Trentino – July 2015
As a writer, I’ll read just about anything that’s around, including – only in a pinch – my husband’s cycling magazines. It makes me laugh how many times I come across the phrase “epic ride” headlining adjective-laden stories. What constituents an epic ride? Can every ride really be that epic?
Well, if I’ve learned anything over the past eleven years of visiting Trentino and becoming familiar with the cycling dynasty that is the Moser family, most cyclists would consider just riding around the block with Giro d’Italia Hall of Fame inductee Francesco Moser…EPIC.
So when you add in an 80-km circuit through historic villages, weaving along stunning mountain ridges and descending narrow alpine lanes; a few of Moser’s friends – including Mariano Piccoli, winner of three stages of the Giro in the 90’s – joining the ride; and, the fact that it was just for fun (no official organization or tour group involved,) this week’s event becomes something better than the “E” word.
It becomes inspirational.
I was lucky enough to have a front row seat, in a whirling, speeding, kamikaze photography/support van (I can’t resist; I love adjectives too,) for this special experience instigated by our good friends, the Giacomelli’s.
The anticipation was evident as a dozen+ American and Italian riders – spanning all ages and abilities – assembled, double-checked gear, and snapped a few photos before the early morning departure from Hotel Alpenrose in Vattaro.
From the time the pack pulled out of the parking lot, van in the lead with two photographers hanging out the open hatch, until the ride culminated with a climb to Moser’s winery and museum above Trento, the mood was electric.
As one of the riders said to me today, when talking about the experience, “Instead of fading in my memory, it continues to grow and expand.” Something tells me that’s the case for everyone involved.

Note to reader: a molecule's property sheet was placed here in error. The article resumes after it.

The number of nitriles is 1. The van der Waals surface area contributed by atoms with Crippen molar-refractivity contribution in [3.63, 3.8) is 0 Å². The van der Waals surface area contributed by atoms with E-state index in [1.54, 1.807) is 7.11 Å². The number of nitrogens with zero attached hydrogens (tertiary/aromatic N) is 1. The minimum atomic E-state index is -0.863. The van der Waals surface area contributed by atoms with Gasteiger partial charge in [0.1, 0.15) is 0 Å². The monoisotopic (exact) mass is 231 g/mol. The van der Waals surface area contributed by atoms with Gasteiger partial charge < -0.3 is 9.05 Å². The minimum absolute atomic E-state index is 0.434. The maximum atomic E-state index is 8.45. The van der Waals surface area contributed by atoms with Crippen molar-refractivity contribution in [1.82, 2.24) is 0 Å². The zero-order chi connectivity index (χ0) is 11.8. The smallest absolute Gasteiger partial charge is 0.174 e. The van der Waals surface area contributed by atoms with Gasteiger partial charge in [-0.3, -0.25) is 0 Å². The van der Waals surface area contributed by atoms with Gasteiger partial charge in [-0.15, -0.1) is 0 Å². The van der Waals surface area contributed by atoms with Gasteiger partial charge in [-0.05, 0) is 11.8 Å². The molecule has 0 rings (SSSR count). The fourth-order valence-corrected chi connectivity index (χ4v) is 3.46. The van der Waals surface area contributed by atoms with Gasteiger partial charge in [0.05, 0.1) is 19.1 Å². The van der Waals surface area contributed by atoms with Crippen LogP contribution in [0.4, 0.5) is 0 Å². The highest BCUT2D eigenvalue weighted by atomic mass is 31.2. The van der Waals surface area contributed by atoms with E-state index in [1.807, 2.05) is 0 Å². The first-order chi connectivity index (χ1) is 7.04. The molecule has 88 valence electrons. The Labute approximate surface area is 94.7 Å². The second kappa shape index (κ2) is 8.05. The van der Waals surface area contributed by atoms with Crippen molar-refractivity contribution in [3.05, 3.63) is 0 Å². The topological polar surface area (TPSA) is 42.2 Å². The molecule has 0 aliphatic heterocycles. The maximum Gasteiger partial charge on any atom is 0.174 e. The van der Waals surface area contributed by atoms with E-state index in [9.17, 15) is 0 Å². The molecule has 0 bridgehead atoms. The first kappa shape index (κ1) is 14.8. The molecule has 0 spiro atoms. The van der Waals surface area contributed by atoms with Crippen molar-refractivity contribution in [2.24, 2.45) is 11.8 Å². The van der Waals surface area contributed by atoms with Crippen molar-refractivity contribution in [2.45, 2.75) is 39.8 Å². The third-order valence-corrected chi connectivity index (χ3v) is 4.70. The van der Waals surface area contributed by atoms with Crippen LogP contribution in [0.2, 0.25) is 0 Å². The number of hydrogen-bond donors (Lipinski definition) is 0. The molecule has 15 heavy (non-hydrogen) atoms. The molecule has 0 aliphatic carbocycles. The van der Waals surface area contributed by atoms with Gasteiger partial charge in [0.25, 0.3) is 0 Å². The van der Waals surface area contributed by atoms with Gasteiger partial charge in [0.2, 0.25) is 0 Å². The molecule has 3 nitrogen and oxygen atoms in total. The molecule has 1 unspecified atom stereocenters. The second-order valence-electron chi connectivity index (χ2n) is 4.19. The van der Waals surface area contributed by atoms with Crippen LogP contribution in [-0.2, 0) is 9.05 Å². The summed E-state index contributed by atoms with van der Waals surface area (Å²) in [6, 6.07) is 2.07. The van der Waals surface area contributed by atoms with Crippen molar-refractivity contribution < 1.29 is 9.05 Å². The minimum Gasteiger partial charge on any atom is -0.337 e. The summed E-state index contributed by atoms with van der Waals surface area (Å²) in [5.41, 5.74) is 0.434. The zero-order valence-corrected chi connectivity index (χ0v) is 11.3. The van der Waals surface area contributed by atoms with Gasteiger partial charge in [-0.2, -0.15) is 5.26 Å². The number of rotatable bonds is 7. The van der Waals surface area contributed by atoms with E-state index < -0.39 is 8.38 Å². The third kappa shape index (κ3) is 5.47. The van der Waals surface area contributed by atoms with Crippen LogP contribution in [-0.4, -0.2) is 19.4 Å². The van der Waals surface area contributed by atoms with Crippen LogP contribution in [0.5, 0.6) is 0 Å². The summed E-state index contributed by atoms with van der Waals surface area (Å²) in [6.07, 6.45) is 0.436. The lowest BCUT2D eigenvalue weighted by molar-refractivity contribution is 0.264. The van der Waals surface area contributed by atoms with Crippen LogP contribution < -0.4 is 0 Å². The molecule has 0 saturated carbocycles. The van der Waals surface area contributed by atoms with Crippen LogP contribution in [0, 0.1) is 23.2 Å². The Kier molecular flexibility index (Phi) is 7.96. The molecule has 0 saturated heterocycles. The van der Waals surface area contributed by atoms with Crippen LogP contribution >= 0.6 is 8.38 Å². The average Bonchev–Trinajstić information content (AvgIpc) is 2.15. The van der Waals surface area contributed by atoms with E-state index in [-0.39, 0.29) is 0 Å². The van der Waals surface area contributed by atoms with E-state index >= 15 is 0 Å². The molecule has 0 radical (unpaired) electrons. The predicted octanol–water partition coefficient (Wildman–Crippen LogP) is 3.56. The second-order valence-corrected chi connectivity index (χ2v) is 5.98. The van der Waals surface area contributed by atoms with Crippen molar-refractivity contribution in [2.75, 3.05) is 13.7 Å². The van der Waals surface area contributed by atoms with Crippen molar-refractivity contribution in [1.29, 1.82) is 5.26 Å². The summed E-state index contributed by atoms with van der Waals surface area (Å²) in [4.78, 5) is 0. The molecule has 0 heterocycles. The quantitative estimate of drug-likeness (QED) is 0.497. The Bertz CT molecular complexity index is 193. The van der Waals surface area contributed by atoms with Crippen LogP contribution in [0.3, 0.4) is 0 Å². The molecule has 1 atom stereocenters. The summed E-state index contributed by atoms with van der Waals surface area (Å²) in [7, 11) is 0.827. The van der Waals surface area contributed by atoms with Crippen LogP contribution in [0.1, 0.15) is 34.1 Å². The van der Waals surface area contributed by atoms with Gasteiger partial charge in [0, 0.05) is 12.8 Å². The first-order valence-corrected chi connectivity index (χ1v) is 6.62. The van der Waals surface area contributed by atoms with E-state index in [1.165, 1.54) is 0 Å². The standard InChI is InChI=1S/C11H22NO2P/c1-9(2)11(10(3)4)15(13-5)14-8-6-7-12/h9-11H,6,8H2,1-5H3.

That someone as revered as Moser can be so generous with his time, simply for love of the sport and to showcase the region he has always called home, is refreshing and serves as a beautiful illumination of the ability of shared interest to bring diverse people together.
When everyone is engaged, language doesn’t matter, nor does background or nationality. That is indeed, epic.
More on the Mosers:
The Moser family legacy is fascinating and includes brothers Aldo (who joined us for the post-ride feast,) Enzo, and Diego, all accomplished cyclists, along with a new generation, most notably nephew Moreno, carrying the family torch forward.
Earlier this year, Francesco Moser was inducted to the Giro d’Italia Hall of Fame and a new book about his life was published .
Cycling may be the first thing that comes to mind when the Moser name is mentioned, but wine – really good wine – is a near second. My favorite is the bubbly (no surprise there, right?,) 51,151 named after Francesco’s world record.
If you visit Trentino, be sure and make an appointment to visit Moser Cantina and try for yourself! While there, you can also dive deeper into the Moser family legacy with a peak inside the impressive onsite cycling museum.
More photos from the ride, cantina, and museum: